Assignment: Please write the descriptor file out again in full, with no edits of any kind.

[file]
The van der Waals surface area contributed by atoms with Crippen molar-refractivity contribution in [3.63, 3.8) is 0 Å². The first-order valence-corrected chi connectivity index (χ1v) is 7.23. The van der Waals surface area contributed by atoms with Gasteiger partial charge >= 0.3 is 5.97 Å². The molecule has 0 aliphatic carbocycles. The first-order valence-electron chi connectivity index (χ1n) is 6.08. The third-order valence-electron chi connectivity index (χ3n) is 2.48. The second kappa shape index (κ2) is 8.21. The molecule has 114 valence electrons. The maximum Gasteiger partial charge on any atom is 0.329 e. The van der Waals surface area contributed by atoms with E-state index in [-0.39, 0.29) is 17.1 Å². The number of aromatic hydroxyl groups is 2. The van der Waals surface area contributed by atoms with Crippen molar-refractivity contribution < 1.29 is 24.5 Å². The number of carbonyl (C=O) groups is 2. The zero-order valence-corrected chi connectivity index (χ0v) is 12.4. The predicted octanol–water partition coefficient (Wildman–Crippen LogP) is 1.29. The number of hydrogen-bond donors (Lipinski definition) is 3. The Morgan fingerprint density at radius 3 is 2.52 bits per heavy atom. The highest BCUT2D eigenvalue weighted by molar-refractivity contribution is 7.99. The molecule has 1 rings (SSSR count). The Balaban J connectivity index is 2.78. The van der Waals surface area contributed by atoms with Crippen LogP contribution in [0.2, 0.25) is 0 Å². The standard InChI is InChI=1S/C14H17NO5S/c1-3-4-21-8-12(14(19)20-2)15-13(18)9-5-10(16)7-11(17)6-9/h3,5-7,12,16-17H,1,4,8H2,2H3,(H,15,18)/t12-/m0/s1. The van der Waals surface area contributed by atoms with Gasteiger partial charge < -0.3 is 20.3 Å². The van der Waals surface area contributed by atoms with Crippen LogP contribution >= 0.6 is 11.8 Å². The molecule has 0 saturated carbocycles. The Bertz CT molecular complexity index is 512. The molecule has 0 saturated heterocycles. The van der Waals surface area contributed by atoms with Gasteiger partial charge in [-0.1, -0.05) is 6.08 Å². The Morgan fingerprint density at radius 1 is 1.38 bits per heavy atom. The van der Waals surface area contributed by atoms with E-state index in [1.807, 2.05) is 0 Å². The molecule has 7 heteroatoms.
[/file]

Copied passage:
The van der Waals surface area contributed by atoms with Crippen molar-refractivity contribution in [3.63, 3.8) is 0 Å². The first-order valence-corrected chi connectivity index (χ1v) is 7.23. The van der Waals surface area contributed by atoms with Gasteiger partial charge >= 0.3 is 5.97 Å². The molecule has 0 aliphatic carbocycles. The first-order valence-electron chi connectivity index (χ1n) is 6.08. The third-order valence-electron chi connectivity index (χ3n) is 2.48. The second kappa shape index (κ2) is 8.21. The molecule has 114 valence electrons. The maximum Gasteiger partial charge on any atom is 0.329 e. The van der Waals surface area contributed by atoms with E-state index in [-0.39, 0.29) is 17.1 Å². The number of aromatic hydroxyl groups is 2. The van der Waals surface area contributed by atoms with Crippen molar-refractivity contribution < 1.29 is 24.5 Å². The number of carbonyl (C=O) groups is 2. The zero-order valence-corrected chi connectivity index (χ0v) is 12.4. The predicted octanol–water partition coefficient (Wildman–Crippen LogP) is 1.29. The number of hydrogen-bond donors (Lipinski definition) is 3. The Morgan fingerprint density at radius 3 is 2.52 bits per heavy atom. The highest BCUT2D eigenvalue weighted by molar-refractivity contribution is 7.99. The molecule has 1 rings (SSSR count). The Balaban J connectivity index is 2.78. The van der Waals surface area contributed by atoms with Crippen LogP contribution in [0.2, 0.25) is 0 Å². The standard InChI is InChI=1S/C14H17NO5S/c1-3-4-21-8-12(14(19)20-2)15-13(18)9-5-10(16)7-11(17)6-9/h3,5-7,12,16-17H,1,4,8H2,2H3,(H,15,18)/t12-/m0/s1. The van der Waals surface area contributed by atoms with Gasteiger partial charge < -0.3 is 20.3 Å². The van der Waals surface area contributed by atoms with Crippen LogP contribution >= 0.6 is 11.8 Å². The molecule has 0 saturated carbocycles. The Bertz CT molecular complexity index is 512. The molecule has 0 saturated heterocycles. The van der Waals surface area contributed by atoms with Gasteiger partial charge in [-0.1, -0.05) is 6.08 Å². The Morgan fingerprint density at radius 1 is 1.38 bits per heavy atom. The van der Waals surface area contributed by atoms with E-state index in [1.807, 2.05) is 0 Å². The molecule has 7 heteroatoms.